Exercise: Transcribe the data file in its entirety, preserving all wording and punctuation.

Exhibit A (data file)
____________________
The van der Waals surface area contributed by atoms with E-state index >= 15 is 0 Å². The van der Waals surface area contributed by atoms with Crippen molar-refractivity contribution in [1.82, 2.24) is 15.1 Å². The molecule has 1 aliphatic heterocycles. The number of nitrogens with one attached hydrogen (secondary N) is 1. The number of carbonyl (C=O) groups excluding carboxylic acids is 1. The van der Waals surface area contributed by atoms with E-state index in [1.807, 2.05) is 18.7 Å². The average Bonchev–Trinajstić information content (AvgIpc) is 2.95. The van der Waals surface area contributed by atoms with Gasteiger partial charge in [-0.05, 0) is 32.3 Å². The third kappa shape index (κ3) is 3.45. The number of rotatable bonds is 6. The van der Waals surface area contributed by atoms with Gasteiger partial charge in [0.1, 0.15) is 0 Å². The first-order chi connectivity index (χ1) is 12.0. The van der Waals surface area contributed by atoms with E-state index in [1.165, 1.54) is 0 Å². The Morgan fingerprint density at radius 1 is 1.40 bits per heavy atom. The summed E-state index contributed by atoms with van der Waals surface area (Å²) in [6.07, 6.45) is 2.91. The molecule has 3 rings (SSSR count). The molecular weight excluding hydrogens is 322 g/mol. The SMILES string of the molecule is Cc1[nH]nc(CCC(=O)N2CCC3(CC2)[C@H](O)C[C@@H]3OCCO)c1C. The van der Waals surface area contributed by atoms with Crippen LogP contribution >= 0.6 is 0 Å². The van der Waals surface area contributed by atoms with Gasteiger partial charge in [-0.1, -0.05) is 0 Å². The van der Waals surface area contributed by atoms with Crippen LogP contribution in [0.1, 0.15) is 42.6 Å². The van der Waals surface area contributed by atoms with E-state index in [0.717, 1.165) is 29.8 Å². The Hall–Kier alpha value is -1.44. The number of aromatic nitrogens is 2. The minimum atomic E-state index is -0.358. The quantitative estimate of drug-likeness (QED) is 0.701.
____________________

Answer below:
The van der Waals surface area contributed by atoms with E-state index >= 15 is 0 Å². The van der Waals surface area contributed by atoms with Crippen molar-refractivity contribution in [1.82, 2.24) is 15.1 Å². The molecule has 1 aliphatic heterocycles. The number of nitrogens with one attached hydrogen (secondary N) is 1. The number of carbonyl (C=O) groups excluding carboxylic acids is 1. The van der Waals surface area contributed by atoms with E-state index in [1.807, 2.05) is 18.7 Å². The average Bonchev–Trinajstić information content (AvgIpc) is 2.95. The van der Waals surface area contributed by atoms with Gasteiger partial charge in [-0.05, 0) is 32.3 Å². The third kappa shape index (κ3) is 3.45. The number of rotatable bonds is 6. The van der Waals surface area contributed by atoms with Gasteiger partial charge in [0.1, 0.15) is 0 Å². The first-order chi connectivity index (χ1) is 12.0. The van der Waals surface area contributed by atoms with E-state index in [1.165, 1.54) is 0 Å². The Morgan fingerprint density at radius 1 is 1.40 bits per heavy atom. The summed E-state index contributed by atoms with van der Waals surface area (Å²) in [6.07, 6.45) is 2.91. The molecule has 3 rings (SSSR count). The molecular weight excluding hydrogens is 322 g/mol. The SMILES string of the molecule is Cc1[nH]nc(CCC(=O)N2CCC3(CC2)[C@H](O)C[C@@H]3OCCO)c1C. The van der Waals surface area contributed by atoms with Crippen LogP contribution >= 0.6 is 0 Å². The van der Waals surface area contributed by atoms with Gasteiger partial charge in [-0.1, -0.05) is 0 Å². The van der Waals surface area contributed by atoms with Crippen LogP contribution in [0.1, 0.15) is 42.6 Å². The van der Waals surface area contributed by atoms with E-state index in [0.717, 1.165) is 29.8 Å². The Hall–Kier alpha value is -1.44. The number of aromatic nitrogens is 2. The minimum atomic E-state index is -0.358. The quantitative estimate of drug-likeness (QED) is 0.701.